Pitino has been the head coach at Louisville since 2001, reaching three Final Fours and winning one championship. He has further cemented his status as one of the best coaches in college basketball with his wonderful job coaching the Cardinals. Pitino has also been compensated handsomely for his work; he is making $4.4 million this season and is set to see a bump to $5.1 million next season.
Given all his success at Louisville, why would Pitino leave, especially for a job like UNLV?
For starters, Youmans reports that “a source with connections to Pitino insists he is interested in the job.” Youmans also points out that that Pitino was interested in the job before choosing Louisville 15 years ago.
Could Pitino’s name be out there because his agent is trying to use the threat of the coach leaving to get him a raise? That’s always possible. There is also the possibility that Pitino is tired of competing (and losing to) John Calipari in state. Remember what happened last month after Louisville lost to Kentucky? Yeah, that would spell frustration.
On top of that, Pitino may be bracing for the NCAA to discipline the program over its sex scandal and could be looking for a fresh start.
While we have a hard time envisioning Pitino leaving for UNLV, which fired Dave Rice last week while the coach was in the middle of his fifth season on the job, this report is worth sharing.
Youmans also mentions Steve Lavin, Dan Majerle, Steve Henson, Kelvin Sampson, former UNLV player Reggie Theus, and current interim coach Todd Simon as other potential candidates for the job.
Rick Pitino went off during a pregame news conference about the Louisville escort scandal and the media, and it was a doozy.
Pitino hadn’t done a pregame press conference for several weeks, and was criticized for skipping media availability after the team’s loss to Kentucky. Friday’s presser started with a fairly innocuous question asking whether he’d flipped off the fans or not, and it turned into an explanation as to why he skipped the press conferences surrounding the Kentucky game, then a diatribe about the Louisville scandal and the coverage of it.
“I did not,” Pitino said to answer the question, via WDRB. “It wasn’t fans, per se, I was in the tunnel, and it’s really not important. And I’ll say this to you guys, you guys think it’s important, and I respect if you say I should show up for a press conference and you write it, that’s not what I’m pissed off at you about.
“I wasn’t doing the press conference because it’s a very emotional game for me. When we go into a press conference in a neighborhood like that, I don’t want to hear about the scandal, OK? I don’t want to hear about that. That has bothered me every single night.”
Pitino turned his fire toward a local journalist, WDRB’s Rick Bozich, and took issue with his reporting. He also took issue with ESPN and other organizations giving the mistress at the center of the alleged scandal, Katina Powell, a platform to tell the story.
“What bothers me about you is you say, I know everybody’s body fat, you must know about this (events in the dorm). That pisses me off, beyond your wildest dreams. Because that took place in Billy Minardi Hall, and we didn’t get one recruit. Somebody criminally came onto our campus. I’m pissed off at ESPN for even giving a forum to that person. If there are crimes — now I didn’t read the book, you guys read the book, so I only know what people tell me — but if there are crimes being committed, why is the NCAA or ESPN giving a forum to that person. If there are crimes, now I don’t know if there are crimes being committed.”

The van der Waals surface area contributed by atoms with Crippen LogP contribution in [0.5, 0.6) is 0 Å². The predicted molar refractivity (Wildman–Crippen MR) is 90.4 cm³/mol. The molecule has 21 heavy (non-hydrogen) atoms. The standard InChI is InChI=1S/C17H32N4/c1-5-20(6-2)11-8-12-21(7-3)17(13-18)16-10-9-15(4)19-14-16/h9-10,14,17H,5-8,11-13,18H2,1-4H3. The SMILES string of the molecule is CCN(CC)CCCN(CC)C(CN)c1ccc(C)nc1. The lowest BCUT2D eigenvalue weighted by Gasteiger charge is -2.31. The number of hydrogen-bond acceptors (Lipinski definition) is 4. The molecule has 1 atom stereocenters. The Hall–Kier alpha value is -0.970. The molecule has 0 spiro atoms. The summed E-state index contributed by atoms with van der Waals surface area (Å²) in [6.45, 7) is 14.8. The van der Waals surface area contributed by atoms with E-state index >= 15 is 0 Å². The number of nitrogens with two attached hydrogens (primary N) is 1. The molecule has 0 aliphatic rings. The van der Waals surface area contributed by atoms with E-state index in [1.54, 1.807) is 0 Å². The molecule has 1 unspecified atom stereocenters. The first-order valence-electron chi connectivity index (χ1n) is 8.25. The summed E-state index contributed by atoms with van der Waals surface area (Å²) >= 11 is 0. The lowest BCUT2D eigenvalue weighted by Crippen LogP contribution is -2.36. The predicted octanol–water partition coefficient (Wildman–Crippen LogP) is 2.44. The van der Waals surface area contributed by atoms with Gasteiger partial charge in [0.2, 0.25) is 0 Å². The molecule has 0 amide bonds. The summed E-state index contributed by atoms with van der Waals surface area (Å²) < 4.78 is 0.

Pitino also took aim at Powell’s claim that she kept a journal over four years detailing the events at Louisville, again pressing ESPN and other organizations for not pressing her on it.
“Correct me if I’m wrong on this,” Pitino said. “The statement was made, ‘You mean to tell me this person kept a four-year log of everything that was going on? Wrote a journal about this?’ No, no, we wrote it. She can’t complete two sentences the right way to write a book. That was said. Is that the way it was said? So you mean to tell me a book was written, a four-year record was kept? There was no four-year record. You’ve got to be kidding me. So nobody goes after, ESPN doesn’t go after, are you telling the truth? Did you keep a four year journal? Did you write it? Or was it written just to get this book out because the excerpts were going to be given to The Courier-Journal or The Courier-Journal was going to get hold of it?”
Pitino divulged that the NCAA had not yet spoken to him as part of their investigation, but once again asserted that he knew nothing about what was happening – which Powell has disputed – and that he would have taken immediate action if he did know.
“I guarantee you if anybody knew about it, and it got back to me, all hell,” Pitino said. “And I really feel the same way about my assistant coaches, the same way about them. I think they’re an extension of me. I think if they would have known anything, all held would have broken loose. So in 2016, this will be the last time I ever mention it. But I am getting it off my chest now, because I want to say it one time. And I really don’t care about what anybody thinks, why I don’t show up at a press conference, I couldn’t care less.”
Pitino closed by admitting that someone involved with the program – almost certainly former assistant Andre McGee – had acted inappropriately and “wronged” the university.
“I believe in the way we do things, and I believe we have been wronged. We have been wronged. Now, did one person do some scurrilous things? I believe so. From what I know now, I believe so. The only thing I don’t know, I don’t know why he did it. I just, for the life of me, can’t figure out — he knew better, he was taught better, by his parents and by me.”
Pitino said that he won’t be speaking about the scandal again in 2016, but he has made his feelings quite clear about Powell, McGee, his role in the alleged scandal, and the media coverage of it.